"I told the kids, 'Don't lose sight of the fact that we're playing better.  If you keep at it, the ball will bounce your way.'  The kids have kept their poise and kept believing.  They've kept working," Johnson comments.

Coaches and players alike were expecting a tremendous performance that Thursday night against Arizona State, but that afternoon, Hernandez suffered terrible back spasms during the team's light shootaround.  He was in great pain and lost for the game just hours before tip-off.  After rallying all week with emotion and adrenaline, the team felt their wind knocked out.  They were handled easily by Ike Diogu and the Sun Devils that evening, extending their conference losing streak and record to 0-3.

"I think if [Hernandez] had gotten hurt the day before the game instead of the day of the game, the guys would have had time to adjust," Johnson opines.

The team knew that without their engine, they played below their capability that Thursday, and they rebounded for a strong Friday practice.  Hernandez returned to action to play that Saturday and delivered an inspiring performance that will go down as one of the most heroic efforts of the year in college basketball.  He and Grunfeld combined to shoot 6-of-8 from behind the arc to upend the Wildcats in a rocking Maples Pavilion, and the Card have not relented since.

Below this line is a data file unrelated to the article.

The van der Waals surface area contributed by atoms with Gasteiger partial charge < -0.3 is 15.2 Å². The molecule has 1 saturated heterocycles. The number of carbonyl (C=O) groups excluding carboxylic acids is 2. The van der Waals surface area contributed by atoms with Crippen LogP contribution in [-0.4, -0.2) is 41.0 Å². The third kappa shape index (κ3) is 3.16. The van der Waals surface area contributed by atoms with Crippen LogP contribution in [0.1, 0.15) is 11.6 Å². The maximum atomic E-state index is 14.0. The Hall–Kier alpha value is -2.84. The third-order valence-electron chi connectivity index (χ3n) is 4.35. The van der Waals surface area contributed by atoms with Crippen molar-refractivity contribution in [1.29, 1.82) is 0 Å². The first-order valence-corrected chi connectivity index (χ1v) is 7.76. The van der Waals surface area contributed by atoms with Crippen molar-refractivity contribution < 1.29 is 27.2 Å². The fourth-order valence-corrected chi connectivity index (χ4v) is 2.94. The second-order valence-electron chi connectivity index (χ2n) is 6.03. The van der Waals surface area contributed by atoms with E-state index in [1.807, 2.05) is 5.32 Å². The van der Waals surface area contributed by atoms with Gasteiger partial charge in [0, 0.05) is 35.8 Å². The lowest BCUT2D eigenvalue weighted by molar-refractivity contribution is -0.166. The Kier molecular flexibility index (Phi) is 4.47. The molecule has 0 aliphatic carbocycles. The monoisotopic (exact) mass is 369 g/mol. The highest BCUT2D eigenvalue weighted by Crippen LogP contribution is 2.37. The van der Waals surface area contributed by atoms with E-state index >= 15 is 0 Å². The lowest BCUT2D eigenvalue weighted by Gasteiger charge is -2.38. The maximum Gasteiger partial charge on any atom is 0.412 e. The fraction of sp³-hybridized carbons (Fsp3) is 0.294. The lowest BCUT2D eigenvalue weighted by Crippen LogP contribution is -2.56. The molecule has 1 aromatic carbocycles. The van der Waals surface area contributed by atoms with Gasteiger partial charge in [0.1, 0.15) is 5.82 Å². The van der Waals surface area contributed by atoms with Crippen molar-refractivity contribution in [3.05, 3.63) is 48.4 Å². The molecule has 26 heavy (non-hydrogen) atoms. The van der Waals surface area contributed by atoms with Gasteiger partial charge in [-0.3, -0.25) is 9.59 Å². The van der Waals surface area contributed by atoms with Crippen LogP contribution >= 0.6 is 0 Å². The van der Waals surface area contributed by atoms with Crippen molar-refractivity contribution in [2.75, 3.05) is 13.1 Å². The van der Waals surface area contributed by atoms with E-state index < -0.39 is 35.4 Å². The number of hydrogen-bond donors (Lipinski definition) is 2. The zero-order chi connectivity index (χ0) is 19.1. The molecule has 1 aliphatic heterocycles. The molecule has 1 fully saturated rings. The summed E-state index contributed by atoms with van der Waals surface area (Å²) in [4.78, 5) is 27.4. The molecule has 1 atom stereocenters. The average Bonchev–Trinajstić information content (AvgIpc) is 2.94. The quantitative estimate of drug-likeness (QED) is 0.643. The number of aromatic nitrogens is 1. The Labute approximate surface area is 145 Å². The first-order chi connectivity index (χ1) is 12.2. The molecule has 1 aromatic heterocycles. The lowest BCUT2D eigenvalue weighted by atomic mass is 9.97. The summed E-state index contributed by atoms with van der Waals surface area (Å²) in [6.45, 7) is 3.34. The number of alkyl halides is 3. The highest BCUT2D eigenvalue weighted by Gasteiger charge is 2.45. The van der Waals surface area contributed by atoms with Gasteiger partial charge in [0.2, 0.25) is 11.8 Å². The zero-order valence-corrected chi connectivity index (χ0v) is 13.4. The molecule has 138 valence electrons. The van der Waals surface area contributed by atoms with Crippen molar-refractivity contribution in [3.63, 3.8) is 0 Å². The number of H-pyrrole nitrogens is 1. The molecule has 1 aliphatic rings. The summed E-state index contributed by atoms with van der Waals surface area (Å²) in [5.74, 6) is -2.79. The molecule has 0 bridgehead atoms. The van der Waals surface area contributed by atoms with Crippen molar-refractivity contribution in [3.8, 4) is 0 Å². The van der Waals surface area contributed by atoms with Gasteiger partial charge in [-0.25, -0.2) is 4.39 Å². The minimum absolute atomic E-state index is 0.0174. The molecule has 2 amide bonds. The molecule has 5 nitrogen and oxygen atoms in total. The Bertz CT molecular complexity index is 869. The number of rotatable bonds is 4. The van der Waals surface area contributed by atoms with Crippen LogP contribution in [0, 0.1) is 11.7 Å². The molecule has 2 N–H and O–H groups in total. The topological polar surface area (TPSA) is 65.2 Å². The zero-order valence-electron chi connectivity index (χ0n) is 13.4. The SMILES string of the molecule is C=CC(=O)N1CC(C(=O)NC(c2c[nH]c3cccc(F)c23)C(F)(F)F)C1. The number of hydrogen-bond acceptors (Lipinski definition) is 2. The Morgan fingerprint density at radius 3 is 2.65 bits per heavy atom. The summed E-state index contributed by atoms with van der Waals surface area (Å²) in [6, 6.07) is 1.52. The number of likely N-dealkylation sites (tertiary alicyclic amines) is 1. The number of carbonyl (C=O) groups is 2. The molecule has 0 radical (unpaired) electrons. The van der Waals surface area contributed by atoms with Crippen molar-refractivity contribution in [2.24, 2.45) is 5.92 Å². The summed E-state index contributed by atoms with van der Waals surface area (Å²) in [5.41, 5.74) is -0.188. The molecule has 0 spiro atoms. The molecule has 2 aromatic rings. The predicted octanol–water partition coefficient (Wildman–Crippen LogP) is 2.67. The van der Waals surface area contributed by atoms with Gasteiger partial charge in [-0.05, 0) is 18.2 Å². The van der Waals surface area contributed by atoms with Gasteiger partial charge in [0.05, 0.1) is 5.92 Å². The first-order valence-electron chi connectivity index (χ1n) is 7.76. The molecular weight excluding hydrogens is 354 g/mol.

"When you get that winning mentality back, you get on a roll," Haryasz describes.  "Everything just seems to be clicking together now, as compared to a few weeks ago."

But the secret behind this great turnaround is not actually found on the offensive end of the court.  The Cardinal have made their greatest improvement on defense, where they had been the laughingstock of the Pac-10 in the preseason and now ranked near the top in the conference.  In Pac-10 play, Stanford ranks fourth in defensive scoring average at 69.3 points per game; they rank second in the league in field goal defense, allowing just 41.6% shooting in their seven conference games.  Only Washington State under Dick Bennett are better, with 37.9% shooting allowed.